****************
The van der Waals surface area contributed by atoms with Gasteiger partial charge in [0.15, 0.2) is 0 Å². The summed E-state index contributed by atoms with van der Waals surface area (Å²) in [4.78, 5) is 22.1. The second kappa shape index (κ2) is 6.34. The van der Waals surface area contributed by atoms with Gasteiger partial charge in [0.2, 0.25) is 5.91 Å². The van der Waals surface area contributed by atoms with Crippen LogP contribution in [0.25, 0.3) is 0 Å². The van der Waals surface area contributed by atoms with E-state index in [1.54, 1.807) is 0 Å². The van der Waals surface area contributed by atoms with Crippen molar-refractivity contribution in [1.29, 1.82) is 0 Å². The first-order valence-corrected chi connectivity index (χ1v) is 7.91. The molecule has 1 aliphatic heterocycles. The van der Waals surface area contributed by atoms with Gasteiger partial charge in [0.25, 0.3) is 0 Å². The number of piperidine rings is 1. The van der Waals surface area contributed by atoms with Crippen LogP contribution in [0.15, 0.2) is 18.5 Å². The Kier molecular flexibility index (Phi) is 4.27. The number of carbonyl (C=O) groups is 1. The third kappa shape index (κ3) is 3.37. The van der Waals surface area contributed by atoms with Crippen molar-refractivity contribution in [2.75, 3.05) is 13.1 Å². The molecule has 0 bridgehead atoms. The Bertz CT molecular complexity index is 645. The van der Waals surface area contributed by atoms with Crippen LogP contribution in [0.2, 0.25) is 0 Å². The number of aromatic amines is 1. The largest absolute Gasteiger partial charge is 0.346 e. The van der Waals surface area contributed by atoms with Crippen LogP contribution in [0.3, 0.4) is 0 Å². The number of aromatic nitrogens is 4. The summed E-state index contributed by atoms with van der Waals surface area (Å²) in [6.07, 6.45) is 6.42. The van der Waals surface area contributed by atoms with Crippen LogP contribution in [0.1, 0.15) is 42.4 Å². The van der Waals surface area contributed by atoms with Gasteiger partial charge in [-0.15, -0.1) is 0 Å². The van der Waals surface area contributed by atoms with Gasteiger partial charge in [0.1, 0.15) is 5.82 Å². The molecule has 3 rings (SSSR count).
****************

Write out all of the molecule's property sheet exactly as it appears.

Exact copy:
The van der Waals surface area contributed by atoms with Gasteiger partial charge in [0.15, 0.2) is 0 Å². The summed E-state index contributed by atoms with van der Waals surface area (Å²) in [4.78, 5) is 22.1. The second kappa shape index (κ2) is 6.34. The van der Waals surface area contributed by atoms with Gasteiger partial charge in [0.2, 0.25) is 5.91 Å². The van der Waals surface area contributed by atoms with Crippen LogP contribution in [0.25, 0.3) is 0 Å². The van der Waals surface area contributed by atoms with E-state index in [1.54, 1.807) is 0 Å². The van der Waals surface area contributed by atoms with Crippen molar-refractivity contribution in [1.29, 1.82) is 0 Å². The first-order valence-corrected chi connectivity index (χ1v) is 7.91. The molecule has 1 aliphatic heterocycles. The van der Waals surface area contributed by atoms with Gasteiger partial charge in [0.25, 0.3) is 0 Å². The number of piperidine rings is 1. The van der Waals surface area contributed by atoms with Crippen LogP contribution in [0.15, 0.2) is 18.5 Å². The Kier molecular flexibility index (Phi) is 4.27. The number of carbonyl (C=O) groups is 1. The third kappa shape index (κ3) is 3.37. The van der Waals surface area contributed by atoms with Crippen molar-refractivity contribution in [2.75, 3.05) is 13.1 Å². The molecule has 0 bridgehead atoms. The Bertz CT molecular complexity index is 645. The van der Waals surface area contributed by atoms with Crippen LogP contribution in [0.2, 0.25) is 0 Å². The number of aromatic amines is 1. The largest absolute Gasteiger partial charge is 0.346 e. The van der Waals surface area contributed by atoms with Crippen LogP contribution in [0.3, 0.4) is 0 Å². The number of aromatic nitrogens is 4. The summed E-state index contributed by atoms with van der Waals surface area (Å²) in [6.07, 6.45) is 6.42. The van der Waals surface area contributed by atoms with Crippen LogP contribution in [0.1, 0.15) is 42.4 Å². The van der Waals surface area contributed by atoms with Gasteiger partial charge in [-0.15, -0.1) is 0 Å². The van der Waals surface area contributed by atoms with Gasteiger partial charge in [0.1, 0.15) is 5.82 Å². The molecule has 3 rings (SSSR count).